Technically, the Canadian Prime Minister shouldn’t have to worry about being snooped on. Declassified information on the so-called Five Eyes partnership—an intelligence-sharing agreement between America, Canada, the United Kingdom, Australia, and New Zealand—supposedly forbids the five friendly governments from snooping on each other. But we don’t know what caveats exist in that agreement, because it’s kept top secret. We do know, however, that the NSA was operating in Toronto during the G8 and G20—and that CSE knew about it. That sort of cooperation, Parsons says, is to be expected by the Five Eyes partners.
“There is of course a concern that in the Five Eyes agreement there is an proviso that members of the Five Eyes network can engage in surveillance on other partners if it’s in their sovereign interest,” Parsons said.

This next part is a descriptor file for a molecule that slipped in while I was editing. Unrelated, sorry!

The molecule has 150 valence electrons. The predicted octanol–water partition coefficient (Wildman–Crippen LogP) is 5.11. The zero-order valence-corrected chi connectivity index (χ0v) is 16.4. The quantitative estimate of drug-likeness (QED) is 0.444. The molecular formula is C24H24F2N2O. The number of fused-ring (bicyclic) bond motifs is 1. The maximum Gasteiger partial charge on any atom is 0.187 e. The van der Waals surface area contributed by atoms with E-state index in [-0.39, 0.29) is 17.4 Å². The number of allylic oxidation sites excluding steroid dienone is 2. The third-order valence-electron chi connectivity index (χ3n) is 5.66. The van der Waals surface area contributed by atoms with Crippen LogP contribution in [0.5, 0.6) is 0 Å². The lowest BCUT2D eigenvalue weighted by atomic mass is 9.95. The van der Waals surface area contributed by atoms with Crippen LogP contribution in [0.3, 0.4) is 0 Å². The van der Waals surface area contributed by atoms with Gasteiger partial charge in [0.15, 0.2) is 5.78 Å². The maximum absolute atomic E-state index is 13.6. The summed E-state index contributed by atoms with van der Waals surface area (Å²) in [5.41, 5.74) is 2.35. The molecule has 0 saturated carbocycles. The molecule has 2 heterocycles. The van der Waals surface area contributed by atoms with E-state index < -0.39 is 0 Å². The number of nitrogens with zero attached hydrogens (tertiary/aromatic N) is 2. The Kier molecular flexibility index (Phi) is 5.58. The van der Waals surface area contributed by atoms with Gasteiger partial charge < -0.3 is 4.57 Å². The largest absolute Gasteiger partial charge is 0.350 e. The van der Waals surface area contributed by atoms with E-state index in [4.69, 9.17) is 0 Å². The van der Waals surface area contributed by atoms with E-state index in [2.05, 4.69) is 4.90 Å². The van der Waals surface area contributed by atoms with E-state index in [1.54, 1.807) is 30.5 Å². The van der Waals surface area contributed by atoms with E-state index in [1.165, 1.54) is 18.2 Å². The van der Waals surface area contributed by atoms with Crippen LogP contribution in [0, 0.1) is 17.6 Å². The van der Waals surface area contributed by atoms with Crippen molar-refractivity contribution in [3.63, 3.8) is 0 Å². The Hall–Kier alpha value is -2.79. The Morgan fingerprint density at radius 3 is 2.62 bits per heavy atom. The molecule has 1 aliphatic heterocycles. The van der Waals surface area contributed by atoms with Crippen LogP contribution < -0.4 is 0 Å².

It’s certainly interesting (and newsworthy) that Canada is buying cryptographically-secure systems from the NSA, though not necessarily surprising: the NSA is recognized as a leader in this technical space and has economies of scale that could reduce the cost of the equipment. These isn’t, however, any indication whether CSEC examines or tests the devices for backdoors. Presuming that the math hasn’t been compromised, and the phones and faxes aren’t being compromised by our close ally, then there are presumably (relatively) few worries with the Canadian procurement strategy and lots of benefits.